The Tudors have been highly prized in the history books and national culture, which explains the backlash. They have sustained a firm grip on the British public’s imagination due to the royal dynasty’s propensity for corruption, lust and brutality. Anne Boleyn’s story has been interpreted for hundreds of years, often with a diluted history reaching current audiences as time allows myth to become fiction. It is a trend that perhaps commenced with Shakespeare’s Henry VIII (1612) which he wrote for James I’s daughter’s wedding. The play has many inaccuracies such as Anne’s liaison with a mystical lady acting as her second conscience to create a protestant semi-political tale for a 1612 audience. This is an example of past obfuscation of history due to media adaptation. Anne’s story has since become unruly as a consequence. 

Perhaps it is time the histories now told should be diversified? In the wake of the Black Lives Matter Movement, dramatizations of figures such as the formidable Ranavalona I, the Queen of Madagascar, would have been more powerful. Ranavalona was seen as a tyrant by foreign contemporaries for her traditionalist policies which attempted to curtail Western influence in Madagascar. Guardian writer, Arwa Mahdawi, argues that while Turner-Smith is a brilliant actress, ‘diversity casting’ for Mahdawi means diversifying the sorts of stories told and exploring the backstories of non-white queens that few people know about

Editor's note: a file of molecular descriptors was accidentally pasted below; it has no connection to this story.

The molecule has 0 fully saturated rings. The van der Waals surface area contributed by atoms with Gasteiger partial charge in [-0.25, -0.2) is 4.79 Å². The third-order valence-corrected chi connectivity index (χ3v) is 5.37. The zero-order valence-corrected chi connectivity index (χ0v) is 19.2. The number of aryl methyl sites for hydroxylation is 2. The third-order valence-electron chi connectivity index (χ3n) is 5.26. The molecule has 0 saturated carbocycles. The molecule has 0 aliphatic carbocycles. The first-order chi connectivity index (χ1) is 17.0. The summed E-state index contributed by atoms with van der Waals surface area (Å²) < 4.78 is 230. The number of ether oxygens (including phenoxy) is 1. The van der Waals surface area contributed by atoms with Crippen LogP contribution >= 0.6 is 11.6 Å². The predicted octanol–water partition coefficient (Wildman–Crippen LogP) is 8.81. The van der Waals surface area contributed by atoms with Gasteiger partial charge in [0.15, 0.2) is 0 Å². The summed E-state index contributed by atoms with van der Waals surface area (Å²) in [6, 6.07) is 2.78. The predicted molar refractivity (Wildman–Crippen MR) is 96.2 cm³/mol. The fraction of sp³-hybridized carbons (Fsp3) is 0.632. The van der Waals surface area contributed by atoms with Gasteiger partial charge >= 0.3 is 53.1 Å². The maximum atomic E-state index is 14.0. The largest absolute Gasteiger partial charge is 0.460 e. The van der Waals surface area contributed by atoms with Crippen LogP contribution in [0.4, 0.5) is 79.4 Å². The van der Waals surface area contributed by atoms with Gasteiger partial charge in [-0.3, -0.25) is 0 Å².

Could it be that inserting black actors into predominantly white histories aids research of social diversity, or undermines it? Recently, costume YouTubers gathered in a video entitled, Why Bridgerton is Problematic – Colorism, Race-Baiting and Implicit Bias, hosted by Costuming Drama. Bridgerton takes the concept of the Regency period, arguably non-fictitious history, and reimagines it. The video discussed the potential of race-baiting in Bridgerton due to the limited screen time allotted to those black characters who were often in secondary roles or cast as villains. It highlights the complexities around how modernity portrays the western history, the confusion that obfuscation of history causes and the breadth of public opinions.